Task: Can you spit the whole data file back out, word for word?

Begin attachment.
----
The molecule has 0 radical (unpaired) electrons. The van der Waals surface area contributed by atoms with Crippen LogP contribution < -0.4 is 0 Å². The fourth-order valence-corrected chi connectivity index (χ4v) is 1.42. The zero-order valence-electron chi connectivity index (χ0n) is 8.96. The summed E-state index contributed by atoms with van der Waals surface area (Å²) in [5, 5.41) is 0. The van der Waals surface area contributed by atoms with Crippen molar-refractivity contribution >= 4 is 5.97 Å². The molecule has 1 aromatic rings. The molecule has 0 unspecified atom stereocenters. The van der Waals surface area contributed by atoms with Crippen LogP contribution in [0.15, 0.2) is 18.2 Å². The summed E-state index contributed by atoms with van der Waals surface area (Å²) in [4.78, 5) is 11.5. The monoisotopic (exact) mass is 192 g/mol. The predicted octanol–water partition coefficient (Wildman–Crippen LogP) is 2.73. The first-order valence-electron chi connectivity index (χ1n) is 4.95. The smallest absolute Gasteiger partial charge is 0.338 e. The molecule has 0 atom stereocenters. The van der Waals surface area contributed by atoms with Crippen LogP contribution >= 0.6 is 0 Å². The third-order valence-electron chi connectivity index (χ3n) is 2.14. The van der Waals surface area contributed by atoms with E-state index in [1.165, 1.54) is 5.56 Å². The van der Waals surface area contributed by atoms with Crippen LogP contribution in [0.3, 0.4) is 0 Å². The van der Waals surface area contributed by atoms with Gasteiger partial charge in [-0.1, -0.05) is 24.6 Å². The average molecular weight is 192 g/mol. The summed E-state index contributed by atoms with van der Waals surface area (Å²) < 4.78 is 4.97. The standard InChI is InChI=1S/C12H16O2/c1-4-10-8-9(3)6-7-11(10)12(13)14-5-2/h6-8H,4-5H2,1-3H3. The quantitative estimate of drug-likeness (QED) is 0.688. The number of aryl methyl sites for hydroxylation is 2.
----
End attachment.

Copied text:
The molecule has 0 radical (unpaired) electrons. The van der Waals surface area contributed by atoms with Crippen LogP contribution < -0.4 is 0 Å². The fourth-order valence-corrected chi connectivity index (χ4v) is 1.42. The zero-order valence-electron chi connectivity index (χ0n) is 8.96. The summed E-state index contributed by atoms with van der Waals surface area (Å²) in [5, 5.41) is 0. The van der Waals surface area contributed by atoms with Crippen molar-refractivity contribution >= 4 is 5.97 Å². The molecule has 1 aromatic rings. The molecule has 0 unspecified atom stereocenters. The van der Waals surface area contributed by atoms with Crippen LogP contribution in [0.15, 0.2) is 18.2 Å². The summed E-state index contributed by atoms with van der Waals surface area (Å²) in [4.78, 5) is 11.5. The monoisotopic (exact) mass is 192 g/mol. The predicted octanol–water partition coefficient (Wildman–Crippen LogP) is 2.73. The first-order valence-electron chi connectivity index (χ1n) is 4.95. The smallest absolute Gasteiger partial charge is 0.338 e. The molecule has 0 atom stereocenters. The van der Waals surface area contributed by atoms with Crippen LogP contribution >= 0.6 is 0 Å². The third-order valence-electron chi connectivity index (χ3n) is 2.14. The van der Waals surface area contributed by atoms with E-state index in [1.165, 1.54) is 5.56 Å². The van der Waals surface area contributed by atoms with Crippen LogP contribution in [0.3, 0.4) is 0 Å². The van der Waals surface area contributed by atoms with Gasteiger partial charge in [-0.1, -0.05) is 24.6 Å². The average molecular weight is 192 g/mol. The summed E-state index contributed by atoms with van der Waals surface area (Å²) < 4.78 is 4.97. The standard InChI is InChI=1S/C12H16O2/c1-4-10-8-9(3)6-7-11(10)12(13)14-5-2/h6-8H,4-5H2,1-3H3. The quantitative estimate of drug-likeness (QED) is 0.688. The number of aryl methyl sites for hydroxylation is 2.